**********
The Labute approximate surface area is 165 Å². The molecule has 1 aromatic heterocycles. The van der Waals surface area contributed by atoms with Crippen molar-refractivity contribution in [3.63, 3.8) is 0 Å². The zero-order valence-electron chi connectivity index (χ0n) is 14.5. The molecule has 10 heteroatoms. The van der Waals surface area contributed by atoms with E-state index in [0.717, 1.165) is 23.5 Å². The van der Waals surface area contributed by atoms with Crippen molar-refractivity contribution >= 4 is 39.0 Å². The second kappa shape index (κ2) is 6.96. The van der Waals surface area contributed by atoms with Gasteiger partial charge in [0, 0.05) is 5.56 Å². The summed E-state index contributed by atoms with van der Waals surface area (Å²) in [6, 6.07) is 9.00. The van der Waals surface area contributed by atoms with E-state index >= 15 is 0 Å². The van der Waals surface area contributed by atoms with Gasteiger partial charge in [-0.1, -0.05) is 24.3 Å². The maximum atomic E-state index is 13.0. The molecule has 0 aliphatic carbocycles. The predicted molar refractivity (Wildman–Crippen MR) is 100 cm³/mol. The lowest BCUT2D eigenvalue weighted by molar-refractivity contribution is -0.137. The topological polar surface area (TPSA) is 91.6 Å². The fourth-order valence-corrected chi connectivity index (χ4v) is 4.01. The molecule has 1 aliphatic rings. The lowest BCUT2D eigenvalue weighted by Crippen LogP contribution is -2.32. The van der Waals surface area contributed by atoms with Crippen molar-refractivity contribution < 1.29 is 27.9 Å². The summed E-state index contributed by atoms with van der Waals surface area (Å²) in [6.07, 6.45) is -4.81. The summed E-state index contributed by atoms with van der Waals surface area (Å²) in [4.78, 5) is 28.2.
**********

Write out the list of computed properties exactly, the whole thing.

The Labute approximate surface area is 165 Å². The molecule has 1 aromatic heterocycles. The van der Waals surface area contributed by atoms with Crippen molar-refractivity contribution in [3.63, 3.8) is 0 Å². The zero-order valence-electron chi connectivity index (χ0n) is 14.5. The molecule has 10 heteroatoms. The van der Waals surface area contributed by atoms with E-state index in [0.717, 1.165) is 23.5 Å². The van der Waals surface area contributed by atoms with Crippen molar-refractivity contribution >= 4 is 39.0 Å². The second kappa shape index (κ2) is 6.96. The van der Waals surface area contributed by atoms with Gasteiger partial charge in [0, 0.05) is 5.56 Å². The summed E-state index contributed by atoms with van der Waals surface area (Å²) in [6, 6.07) is 9.00. The van der Waals surface area contributed by atoms with E-state index >= 15 is 0 Å². The van der Waals surface area contributed by atoms with Gasteiger partial charge in [-0.1, -0.05) is 24.3 Å². The maximum atomic E-state index is 13.0. The molecule has 0 aliphatic carbocycles. The predicted molar refractivity (Wildman–Crippen MR) is 100 cm³/mol. The lowest BCUT2D eigenvalue weighted by molar-refractivity contribution is -0.137. The topological polar surface area (TPSA) is 91.6 Å². The fourth-order valence-corrected chi connectivity index (χ4v) is 4.01. The molecule has 1 aliphatic rings. The lowest BCUT2D eigenvalue weighted by Crippen LogP contribution is -2.32. The van der Waals surface area contributed by atoms with Crippen molar-refractivity contribution < 1.29 is 27.9 Å². The summed E-state index contributed by atoms with van der Waals surface area (Å²) in [6.07, 6.45) is -4.81. The summed E-state index contributed by atoms with van der Waals surface area (Å²) in [4.78, 5) is 28.2.